Tips of Security

By: InfoSecurityLab

Protecting private information

Information is the lifeblood of most, if not all, modern organisations, so protecting (this) information against unauthorised disclosure, modification or erasure is a basic requirement of management. Executives and staff in all organisations rely on the timeliness and accuracy of information in order to operate in the most efficient and effective manner. Increasingly, with advances in technology, there is the danger that this information may be unavailable or may be corrupted, either accidentally or deliberately. There are frequent reports of computer hacking (unauthorised access to computers), viruses and other disasters that can affect information such as fires, power failures or simple human error.

What Is Sensitive Information

Sensitive information can be many different kind of information, like:

* Name, address, phone number

* Date of birth

* Social Security Number (SSN)

* Credit card numbers

* Driver's license number (DL)

* Banking and financial information

* Medical information

* Employment/education information

* Patient, Student and Faculty records

* Grades

* Intellectual property (your creation)

* Proprietary information (unique data)

* Trade secrets (Coke)

* Passwords and access codes

Protecting Information In Your Office Area

A few basic steps to secure information in your office:

* Documents that include sensitive information need to be secured during printing, transmission, storage, and disposal.

* Don't leave paper documents containing sensitive information unattended. Credit card slips or paper checks should not be sent through intercampus mail.

* Be aware of the potential of others to overhear sensitive information. Don't discuss confidential information outside of the office.

* Verify identities of all visitors and escort them; verify identities of those requesting sensitive information.

* Lock your office, desks, and file drawers when unattended. Don't store keys in easily accessible areas.

Protecting Your Computer And Its Information

Simple steps to protect your computer and its information:

* Lock down PCs, laptops, PDAs, flat panel displays, printers, and other high-value items.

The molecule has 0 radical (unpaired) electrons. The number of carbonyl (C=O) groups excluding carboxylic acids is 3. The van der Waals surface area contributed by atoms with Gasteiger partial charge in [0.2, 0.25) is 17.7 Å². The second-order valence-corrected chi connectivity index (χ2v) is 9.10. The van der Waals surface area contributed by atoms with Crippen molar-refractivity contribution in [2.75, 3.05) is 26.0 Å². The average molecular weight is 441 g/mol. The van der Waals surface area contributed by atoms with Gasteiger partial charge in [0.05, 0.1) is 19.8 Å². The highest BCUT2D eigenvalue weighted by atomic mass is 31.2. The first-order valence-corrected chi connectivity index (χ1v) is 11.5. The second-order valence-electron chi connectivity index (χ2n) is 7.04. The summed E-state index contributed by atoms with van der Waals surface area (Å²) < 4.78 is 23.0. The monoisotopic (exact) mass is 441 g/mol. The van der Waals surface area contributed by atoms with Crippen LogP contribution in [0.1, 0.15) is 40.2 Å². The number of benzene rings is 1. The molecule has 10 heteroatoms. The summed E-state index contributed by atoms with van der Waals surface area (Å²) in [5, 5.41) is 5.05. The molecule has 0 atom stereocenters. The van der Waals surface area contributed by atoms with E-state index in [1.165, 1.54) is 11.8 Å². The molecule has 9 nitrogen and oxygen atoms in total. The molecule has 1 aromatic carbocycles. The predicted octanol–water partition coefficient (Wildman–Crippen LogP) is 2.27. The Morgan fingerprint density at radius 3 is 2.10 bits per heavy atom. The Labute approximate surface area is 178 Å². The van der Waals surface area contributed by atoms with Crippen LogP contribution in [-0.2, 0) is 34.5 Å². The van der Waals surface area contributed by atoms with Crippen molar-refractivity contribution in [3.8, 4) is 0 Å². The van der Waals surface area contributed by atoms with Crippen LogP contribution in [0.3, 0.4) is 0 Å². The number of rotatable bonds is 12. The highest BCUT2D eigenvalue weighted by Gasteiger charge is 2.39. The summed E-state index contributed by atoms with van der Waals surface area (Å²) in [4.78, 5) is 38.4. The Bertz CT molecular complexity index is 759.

* Avoid allowing strangers or visitors to use your computer. Be aware of who can see your screen, especially when viewing sensitive information.

* Create strong passwords or pass-phrases. Use a combination of letters and numbers, and don't use dictionary words.

* Change your passwords when prompted by the system and never share them or write them down.

* Avoid discussing confidential information, accepting downloads or authorizing transactions or payments on IM, IRC or other chat programs.

* Privacy and confidentiality of email messages is not guaranteed. Information can be opened or read by someone other than the intended recipient. Exercise caution in using email to communicate confidential or sensitive information.

* Use only approved and necessary software applications.

* Make sure anti-virus software is installed on every computer you use.

* Make a backup copy (to a removable disk or flash drive) of your most important files and store the backup in a safe place, preferably in a different location. Backup your files at least on a weekly basis.

* Delete files you no longer need.

* Don't accept unsolicited downloads.

* Don't use P2P or file-sharing systems.

* Log off when not using your computer or at least use a screen saver that requires a password.

* Turn your computer off when leaving for the night.

* Follow all LTS and University IT policies and procedures regarding information technology security. Immediately advise an LTS supervisor of any suspicious activity on University computers.

Protecting Your Trash Can

Also be careful with your Trash can:

* Avoid careless disposal. Shred any discarded materials containing sensitive or confidential information.

* If you find sensitive information carelessly discarded in a public place, notify your manager.

Protecting Your Privacy

Never give out personally-identifying information unless you know:

* Who is receiving the information

* Why the information is needed

* What specific elements of information are needed

* How the information will be used, and by whom

* With whom the information will be shared

* How the information will be protected

Article source: InfoSecurityLab

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